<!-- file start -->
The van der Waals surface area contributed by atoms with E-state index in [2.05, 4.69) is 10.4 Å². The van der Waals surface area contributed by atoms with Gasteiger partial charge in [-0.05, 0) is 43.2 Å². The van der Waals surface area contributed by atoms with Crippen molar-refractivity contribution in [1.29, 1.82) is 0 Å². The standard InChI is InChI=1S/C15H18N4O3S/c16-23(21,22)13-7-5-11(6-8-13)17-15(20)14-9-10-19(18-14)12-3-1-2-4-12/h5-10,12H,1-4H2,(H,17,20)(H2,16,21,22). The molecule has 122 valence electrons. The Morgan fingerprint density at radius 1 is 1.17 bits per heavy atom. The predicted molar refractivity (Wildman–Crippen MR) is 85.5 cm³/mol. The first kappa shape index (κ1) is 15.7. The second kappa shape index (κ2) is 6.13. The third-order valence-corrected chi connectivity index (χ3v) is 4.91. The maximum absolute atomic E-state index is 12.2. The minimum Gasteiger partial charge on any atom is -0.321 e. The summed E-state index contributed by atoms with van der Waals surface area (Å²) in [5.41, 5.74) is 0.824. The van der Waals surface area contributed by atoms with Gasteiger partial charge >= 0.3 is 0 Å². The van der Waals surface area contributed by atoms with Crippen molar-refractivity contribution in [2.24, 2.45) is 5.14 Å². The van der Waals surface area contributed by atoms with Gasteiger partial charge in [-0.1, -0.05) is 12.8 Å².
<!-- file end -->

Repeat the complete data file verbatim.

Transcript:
The van der Waals surface area contributed by atoms with E-state index in [2.05, 4.69) is 10.4 Å². The van der Waals surface area contributed by atoms with Gasteiger partial charge in [-0.05, 0) is 43.2 Å². The van der Waals surface area contributed by atoms with Crippen molar-refractivity contribution in [1.29, 1.82) is 0 Å². The standard InChI is InChI=1S/C15H18N4O3S/c16-23(21,22)13-7-5-11(6-8-13)17-15(20)14-9-10-19(18-14)12-3-1-2-4-12/h5-10,12H,1-4H2,(H,17,20)(H2,16,21,22). The molecule has 122 valence electrons. The Morgan fingerprint density at radius 1 is 1.17 bits per heavy atom. The predicted molar refractivity (Wildman–Crippen MR) is 85.5 cm³/mol. The first kappa shape index (κ1) is 15.7. The second kappa shape index (κ2) is 6.13. The third-order valence-corrected chi connectivity index (χ3v) is 4.91. The maximum absolute atomic E-state index is 12.2. The minimum Gasteiger partial charge on any atom is -0.321 e. The summed E-state index contributed by atoms with van der Waals surface area (Å²) in [5.41, 5.74) is 0.824. The van der Waals surface area contributed by atoms with Gasteiger partial charge >= 0.3 is 0 Å². The van der Waals surface area contributed by atoms with Crippen molar-refractivity contribution in [2.24, 2.45) is 5.14 Å². The van der Waals surface area contributed by atoms with Gasteiger partial charge in [-0.1, -0.05) is 12.8 Å².